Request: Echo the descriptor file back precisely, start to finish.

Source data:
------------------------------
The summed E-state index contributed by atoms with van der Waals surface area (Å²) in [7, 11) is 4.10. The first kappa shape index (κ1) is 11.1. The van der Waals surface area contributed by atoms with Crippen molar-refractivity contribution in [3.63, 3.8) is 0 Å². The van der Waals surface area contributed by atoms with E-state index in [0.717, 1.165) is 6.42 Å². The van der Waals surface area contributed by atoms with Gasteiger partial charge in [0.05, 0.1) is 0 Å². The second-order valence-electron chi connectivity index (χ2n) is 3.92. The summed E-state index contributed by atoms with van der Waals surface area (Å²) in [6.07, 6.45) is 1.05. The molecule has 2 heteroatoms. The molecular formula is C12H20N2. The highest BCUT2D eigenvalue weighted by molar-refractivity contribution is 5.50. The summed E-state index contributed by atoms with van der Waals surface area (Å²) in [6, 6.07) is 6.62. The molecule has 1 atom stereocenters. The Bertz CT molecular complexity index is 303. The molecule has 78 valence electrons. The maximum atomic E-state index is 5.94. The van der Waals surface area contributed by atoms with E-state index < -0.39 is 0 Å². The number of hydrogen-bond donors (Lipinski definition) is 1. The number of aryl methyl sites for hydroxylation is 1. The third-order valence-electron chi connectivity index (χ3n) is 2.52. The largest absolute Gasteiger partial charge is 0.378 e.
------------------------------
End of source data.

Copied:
The summed E-state index contributed by atoms with van der Waals surface area (Å²) in [7, 11) is 4.10. The first kappa shape index (κ1) is 11.1. The van der Waals surface area contributed by atoms with Crippen molar-refractivity contribution in [3.63, 3.8) is 0 Å². The van der Waals surface area contributed by atoms with E-state index in [0.717, 1.165) is 6.42 Å². The van der Waals surface area contributed by atoms with Gasteiger partial charge in [0.05, 0.1) is 0 Å². The second-order valence-electron chi connectivity index (χ2n) is 3.92. The summed E-state index contributed by atoms with van der Waals surface area (Å²) in [6.07, 6.45) is 1.05. The molecule has 2 heteroatoms. The molecular formula is C12H20N2. The highest BCUT2D eigenvalue weighted by molar-refractivity contribution is 5.50. The summed E-state index contributed by atoms with van der Waals surface area (Å²) in [6, 6.07) is 6.62. The molecule has 1 atom stereocenters. The Bertz CT molecular complexity index is 303. The molecule has 78 valence electrons. The maximum atomic E-state index is 5.94. The van der Waals surface area contributed by atoms with E-state index < -0.39 is 0 Å². The number of hydrogen-bond donors (Lipinski definition) is 1. The number of aryl methyl sites for hydroxylation is 1. The third-order valence-electron chi connectivity index (χ3n) is 2.52. The largest absolute Gasteiger partial charge is 0.378 e.